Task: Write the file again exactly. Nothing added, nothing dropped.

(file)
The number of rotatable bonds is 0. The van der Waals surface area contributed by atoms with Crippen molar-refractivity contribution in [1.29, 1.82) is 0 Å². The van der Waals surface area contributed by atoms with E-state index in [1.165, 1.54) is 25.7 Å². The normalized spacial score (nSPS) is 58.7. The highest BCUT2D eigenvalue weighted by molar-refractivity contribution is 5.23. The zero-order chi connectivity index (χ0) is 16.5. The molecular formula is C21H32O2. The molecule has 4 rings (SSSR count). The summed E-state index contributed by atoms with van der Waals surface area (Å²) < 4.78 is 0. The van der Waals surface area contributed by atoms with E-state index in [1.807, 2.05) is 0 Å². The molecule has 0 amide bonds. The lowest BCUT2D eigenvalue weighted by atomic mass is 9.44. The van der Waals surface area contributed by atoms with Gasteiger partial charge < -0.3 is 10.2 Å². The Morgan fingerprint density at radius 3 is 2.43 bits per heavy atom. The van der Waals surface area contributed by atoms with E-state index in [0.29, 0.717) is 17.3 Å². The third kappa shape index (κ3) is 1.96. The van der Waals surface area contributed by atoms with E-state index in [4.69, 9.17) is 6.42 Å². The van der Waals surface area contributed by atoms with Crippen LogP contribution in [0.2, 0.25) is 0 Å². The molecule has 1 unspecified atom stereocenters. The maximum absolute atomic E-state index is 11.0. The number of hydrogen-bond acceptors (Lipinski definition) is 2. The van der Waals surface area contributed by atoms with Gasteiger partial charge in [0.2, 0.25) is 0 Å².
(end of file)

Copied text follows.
The number of rotatable bonds is 0. The van der Waals surface area contributed by atoms with Crippen molar-refractivity contribution in [1.29, 1.82) is 0 Å². The van der Waals surface area contributed by atoms with E-state index in [1.165, 1.54) is 25.7 Å². The normalized spacial score (nSPS) is 58.7. The highest BCUT2D eigenvalue weighted by molar-refractivity contribution is 5.23. The zero-order chi connectivity index (χ0) is 16.5. The molecular formula is C21H32O2. The molecule has 4 rings (SSSR count). The summed E-state index contributed by atoms with van der Waals surface area (Å²) < 4.78 is 0. The van der Waals surface area contributed by atoms with E-state index in [1.807, 2.05) is 0 Å². The molecule has 0 amide bonds. The lowest BCUT2D eigenvalue weighted by atomic mass is 9.44. The van der Waals surface area contributed by atoms with Gasteiger partial charge < -0.3 is 10.2 Å². The Morgan fingerprint density at radius 3 is 2.43 bits per heavy atom. The van der Waals surface area contributed by atoms with E-state index in [0.29, 0.717) is 17.3 Å². The third kappa shape index (κ3) is 1.96. The van der Waals surface area contributed by atoms with E-state index in [4.69, 9.17) is 6.42 Å². The van der Waals surface area contributed by atoms with Crippen LogP contribution in [0.2, 0.25) is 0 Å². The molecule has 1 unspecified atom stereocenters. The maximum absolute atomic E-state index is 11.0. The number of hydrogen-bond acceptors (Lipinski definition) is 2. The van der Waals surface area contributed by atoms with Gasteiger partial charge in [0.2, 0.25) is 0 Å².